Martha Prescod Norman Noonan oral history interview conducted by John Dittmer in Cockeysville, Maryland, 2013-03-18.
Digital content available
Biographical History: Martha Prescod Norman Noonan grew up in Rhode Island and attended the University of Michigan. She was a fundraiser and a field secretary for the Student Nonviolent Coordinating Committee (SNCC). She later worked as a community organizer in Baltimore, Maryland.
Summary: Martha Prescod Norman Noonan describes her childhood in Providence, Rhode Island, and being one of the few black families in the neighborhood. Her parents urged her to attend the University of Michigan, where she joined Students for a Democratic Society (SDS) and learned about the Civil Rights Movement in the South. She eventually made her way to Albany, Georgia, where she worked with the Student Nonviolent Coordinating Committee. She also worked in the Movement in Mississippi and later in Alabama. Noonan describes the March on Washington, her perception of Mississippi Freedom Summer, and the early iterations of Black Power.
Moving Images
7 video files of 7 (Apple ProRes 422 HQ, QuickTime wrapper) (93 min.) : digital, sound, color.
Digital ID: afc2010039_crhp0080_mv01-07
Manuscripts
1 transcript (50 pages)
Digital ID: afc2010039_crhp0080_Noonan_transcript
Cleveland Sellers oral history interview conducted by John Dittmer in Denmark, South Carolina, 2013-03-21.
Digital content available
Biographical History: Dr. Cleveland Sellers was a civil rights activist with the Student Nonviolent Coordinating Committee (SNCC) and was arrested after the Orangeburg Massacre in 1968. He later became a professor of African American studies at the University of South Carolina and president of Voorhees College.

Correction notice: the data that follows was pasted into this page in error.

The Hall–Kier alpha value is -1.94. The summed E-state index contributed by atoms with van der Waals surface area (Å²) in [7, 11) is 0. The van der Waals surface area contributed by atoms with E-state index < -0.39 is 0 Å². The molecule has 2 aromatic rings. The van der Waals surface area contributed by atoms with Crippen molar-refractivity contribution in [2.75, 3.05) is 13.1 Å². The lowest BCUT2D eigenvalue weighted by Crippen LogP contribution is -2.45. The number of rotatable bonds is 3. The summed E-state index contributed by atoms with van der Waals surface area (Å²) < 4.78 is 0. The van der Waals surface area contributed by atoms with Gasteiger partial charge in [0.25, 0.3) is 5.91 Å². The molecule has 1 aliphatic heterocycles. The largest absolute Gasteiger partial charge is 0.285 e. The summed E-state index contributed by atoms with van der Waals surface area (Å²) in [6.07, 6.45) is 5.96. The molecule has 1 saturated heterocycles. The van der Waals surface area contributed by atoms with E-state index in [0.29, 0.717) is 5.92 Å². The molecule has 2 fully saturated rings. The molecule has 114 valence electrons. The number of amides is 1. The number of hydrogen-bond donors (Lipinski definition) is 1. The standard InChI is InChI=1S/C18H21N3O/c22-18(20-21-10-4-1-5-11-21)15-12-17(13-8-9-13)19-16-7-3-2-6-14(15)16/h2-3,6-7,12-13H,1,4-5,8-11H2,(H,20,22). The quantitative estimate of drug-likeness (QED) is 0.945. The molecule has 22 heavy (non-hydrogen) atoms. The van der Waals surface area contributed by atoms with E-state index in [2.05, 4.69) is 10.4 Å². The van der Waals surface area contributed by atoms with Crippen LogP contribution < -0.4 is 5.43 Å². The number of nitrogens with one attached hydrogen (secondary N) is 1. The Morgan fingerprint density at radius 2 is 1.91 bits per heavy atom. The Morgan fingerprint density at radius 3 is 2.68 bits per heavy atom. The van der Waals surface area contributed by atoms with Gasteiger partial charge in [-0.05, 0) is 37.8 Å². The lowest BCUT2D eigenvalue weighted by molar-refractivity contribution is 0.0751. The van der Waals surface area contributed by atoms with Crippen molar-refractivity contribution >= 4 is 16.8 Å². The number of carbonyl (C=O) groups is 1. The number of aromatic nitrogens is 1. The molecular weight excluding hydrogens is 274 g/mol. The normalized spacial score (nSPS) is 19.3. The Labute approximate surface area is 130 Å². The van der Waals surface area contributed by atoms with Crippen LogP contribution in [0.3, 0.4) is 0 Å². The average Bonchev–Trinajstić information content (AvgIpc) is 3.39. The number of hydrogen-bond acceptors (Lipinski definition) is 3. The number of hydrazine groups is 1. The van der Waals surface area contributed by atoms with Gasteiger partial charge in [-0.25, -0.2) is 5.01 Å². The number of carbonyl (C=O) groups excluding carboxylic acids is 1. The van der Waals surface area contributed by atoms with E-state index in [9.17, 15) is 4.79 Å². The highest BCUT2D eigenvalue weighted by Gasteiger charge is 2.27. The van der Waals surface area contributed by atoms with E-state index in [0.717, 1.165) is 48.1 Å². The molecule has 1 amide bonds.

Summary: Cleveland Sellers shares memories of growing up in Denmark, South Carolina, especially the influence of Voorhees College in the community. He organized a Youth Chapter of the National Association for the Advancement of Colored People (NAACP) in Denmark, and he describes the group's activities. He discusses his first impressions of Howard University, where he joined the Nonviolent Action Group (NAG). He shares memories of the March on Washington and the role of students in organizing it, his involvement in the Student Nonviolent Coordinating Committee (SNCC), and his role in the Mississippi Freedom Project. He also describes the goals of the Mississippi Freedom Democratic Party and the tensions that developed within SNCC in the late 1960s.
Moving Images
5 video files of 5 (Apple ProRes 422 HQ, QuickTime wrapper) (108 min.) : digital, sound, color.
Digital ID: afc2010039_crhp0081_mv01-05
Manuscripts
1 transcript (49 pages)
Digital ID: afc2010039_crhp0081_Sellers_transcript
William S. Leventhal oral history interview conducted by David P. Cline in El Segundo, California, 2013-04-13.
Digital content available
Biographical History: Willy Siegel Leventhal attended the University of California, Los Angeles and worked for the Summer Community Organization and Political Education (SCOPE) and the Southern Christian Leadership Conference (SCLC). He later became a special education teacher and baseball coach and worked on several political campaigns.
Summary: Willy Siegel Leventhal discusses his childhood in California, his experiences at the University of California, Los Angeles (UCLA) in the 1960s, and his involvement in the Summer Community Organization and Political Education Project (SCOPE). Leventhal describes what it was like to be a Jewish child in a mostly Catholic community and how his childhood experiences informed his later activism and identity. Baseball was especially important to him, as he witnessed the first Jewish and African American ballplayers desegregate the Major Leagues. Leventhal became active in SCOPE during his first year at UCLA, after Dr. Martin Luther King, Jr., visited campus to recruit students. Leventhal describes the SCOPE training in Atlanta, and he shares his memories of living and working in Macon and Americus, Georgia.
Moving Images
8 video files of 8 (Apple ProRes 422 HQ, QuickTime wrapper) (182 min.) : digital, sound, color.
Digital ID: afc2010039_crhp0082_mv01-08
Manuscripts
1 transcript (113 pages)
Digital ID: afc2010039_crhp0082_Leventhal_transcript